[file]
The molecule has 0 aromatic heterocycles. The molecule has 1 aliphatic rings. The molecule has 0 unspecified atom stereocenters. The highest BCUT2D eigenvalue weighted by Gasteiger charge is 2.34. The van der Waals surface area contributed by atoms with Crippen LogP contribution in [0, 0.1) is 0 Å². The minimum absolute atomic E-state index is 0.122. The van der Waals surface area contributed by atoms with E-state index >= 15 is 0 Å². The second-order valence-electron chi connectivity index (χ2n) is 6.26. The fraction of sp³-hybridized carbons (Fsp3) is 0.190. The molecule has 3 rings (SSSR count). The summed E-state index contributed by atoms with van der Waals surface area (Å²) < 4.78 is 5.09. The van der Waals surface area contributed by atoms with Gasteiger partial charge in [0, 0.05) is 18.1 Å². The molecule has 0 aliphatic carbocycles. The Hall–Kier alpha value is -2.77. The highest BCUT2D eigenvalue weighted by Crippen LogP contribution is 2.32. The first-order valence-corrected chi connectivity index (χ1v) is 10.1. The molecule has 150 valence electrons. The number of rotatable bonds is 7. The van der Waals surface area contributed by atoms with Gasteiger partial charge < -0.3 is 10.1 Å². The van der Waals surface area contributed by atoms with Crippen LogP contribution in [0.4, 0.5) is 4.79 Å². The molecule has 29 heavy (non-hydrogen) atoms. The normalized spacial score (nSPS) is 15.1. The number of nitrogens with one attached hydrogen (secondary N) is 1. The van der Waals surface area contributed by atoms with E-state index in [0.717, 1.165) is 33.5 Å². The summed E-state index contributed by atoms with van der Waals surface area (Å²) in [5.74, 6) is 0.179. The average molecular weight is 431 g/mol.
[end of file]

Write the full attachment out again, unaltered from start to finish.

The molecule has 0 aromatic heterocycles. The molecule has 1 aliphatic rings. The molecule has 0 unspecified atom stereocenters. The highest BCUT2D eigenvalue weighted by Gasteiger charge is 2.34. The van der Waals surface area contributed by atoms with Crippen LogP contribution in [0, 0.1) is 0 Å². The minimum absolute atomic E-state index is 0.122. The van der Waals surface area contributed by atoms with E-state index >= 15 is 0 Å². The second-order valence-electron chi connectivity index (χ2n) is 6.26. The fraction of sp³-hybridized carbons (Fsp3) is 0.190. The molecule has 3 rings (SSSR count). The summed E-state index contributed by atoms with van der Waals surface area (Å²) < 4.78 is 5.09. The van der Waals surface area contributed by atoms with Gasteiger partial charge in [0, 0.05) is 18.1 Å². The molecule has 0 aliphatic carbocycles. The Hall–Kier alpha value is -2.77. The highest BCUT2D eigenvalue weighted by Crippen LogP contribution is 2.32. The first-order valence-corrected chi connectivity index (χ1v) is 10.1. The molecule has 150 valence electrons. The number of rotatable bonds is 7. The van der Waals surface area contributed by atoms with Gasteiger partial charge < -0.3 is 10.1 Å². The van der Waals surface area contributed by atoms with Crippen LogP contribution in [0.4, 0.5) is 4.79 Å². The molecule has 29 heavy (non-hydrogen) atoms. The normalized spacial score (nSPS) is 15.1. The number of nitrogens with one attached hydrogen (secondary N) is 1. The van der Waals surface area contributed by atoms with E-state index in [0.717, 1.165) is 33.5 Å². The summed E-state index contributed by atoms with van der Waals surface area (Å²) in [5.74, 6) is 0.179. The average molecular weight is 431 g/mol.